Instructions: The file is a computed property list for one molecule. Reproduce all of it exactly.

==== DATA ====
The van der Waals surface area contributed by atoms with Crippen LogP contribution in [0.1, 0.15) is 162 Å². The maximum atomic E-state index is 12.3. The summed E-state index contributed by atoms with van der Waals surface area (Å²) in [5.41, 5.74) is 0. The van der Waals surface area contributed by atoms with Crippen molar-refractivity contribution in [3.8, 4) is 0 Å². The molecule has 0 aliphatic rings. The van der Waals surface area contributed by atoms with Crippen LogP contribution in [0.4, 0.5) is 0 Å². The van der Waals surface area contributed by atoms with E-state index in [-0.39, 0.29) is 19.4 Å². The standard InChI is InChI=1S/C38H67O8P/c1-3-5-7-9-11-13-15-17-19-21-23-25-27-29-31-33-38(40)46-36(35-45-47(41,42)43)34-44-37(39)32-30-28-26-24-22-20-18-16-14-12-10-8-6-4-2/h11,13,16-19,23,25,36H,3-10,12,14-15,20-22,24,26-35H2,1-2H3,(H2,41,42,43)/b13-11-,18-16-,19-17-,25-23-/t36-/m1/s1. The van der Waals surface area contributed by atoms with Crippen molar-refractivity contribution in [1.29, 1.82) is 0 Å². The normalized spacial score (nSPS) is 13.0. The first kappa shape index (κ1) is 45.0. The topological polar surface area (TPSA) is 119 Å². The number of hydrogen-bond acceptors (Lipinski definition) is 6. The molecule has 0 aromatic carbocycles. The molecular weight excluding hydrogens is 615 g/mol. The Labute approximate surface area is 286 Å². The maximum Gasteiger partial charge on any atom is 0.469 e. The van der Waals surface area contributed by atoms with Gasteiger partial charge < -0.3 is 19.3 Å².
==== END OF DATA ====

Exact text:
The van der Waals surface area contributed by atoms with Crippen LogP contribution in [0.1, 0.15) is 162 Å². The maximum atomic E-state index is 12.3. The summed E-state index contributed by atoms with van der Waals surface area (Å²) in [5.41, 5.74) is 0. The van der Waals surface area contributed by atoms with Crippen molar-refractivity contribution in [3.8, 4) is 0 Å². The molecule has 0 aliphatic rings. The van der Waals surface area contributed by atoms with Crippen LogP contribution in [0.4, 0.5) is 0 Å². The van der Waals surface area contributed by atoms with E-state index in [-0.39, 0.29) is 19.4 Å². The standard InChI is InChI=1S/C38H67O8P/c1-3-5-7-9-11-13-15-17-19-21-23-25-27-29-31-33-38(40)46-36(35-45-47(41,42)43)34-44-37(39)32-30-28-26-24-22-20-18-16-14-12-10-8-6-4-2/h11,13,16-19,23,25,36H,3-10,12,14-15,20-22,24,26-35H2,1-2H3,(H2,41,42,43)/b13-11-,18-16-,19-17-,25-23-/t36-/m1/s1. The van der Waals surface area contributed by atoms with Crippen molar-refractivity contribution in [1.29, 1.82) is 0 Å². The normalized spacial score (nSPS) is 13.0. The first kappa shape index (κ1) is 45.0. The topological polar surface area (TPSA) is 119 Å². The number of hydrogen-bond acceptors (Lipinski definition) is 6. The molecule has 0 aromatic carbocycles. The molecular weight excluding hydrogens is 615 g/mol. The Labute approximate surface area is 286 Å². The maximum Gasteiger partial charge on any atom is 0.469 e. The van der Waals surface area contributed by atoms with Gasteiger partial charge < -0.3 is 19.3 Å².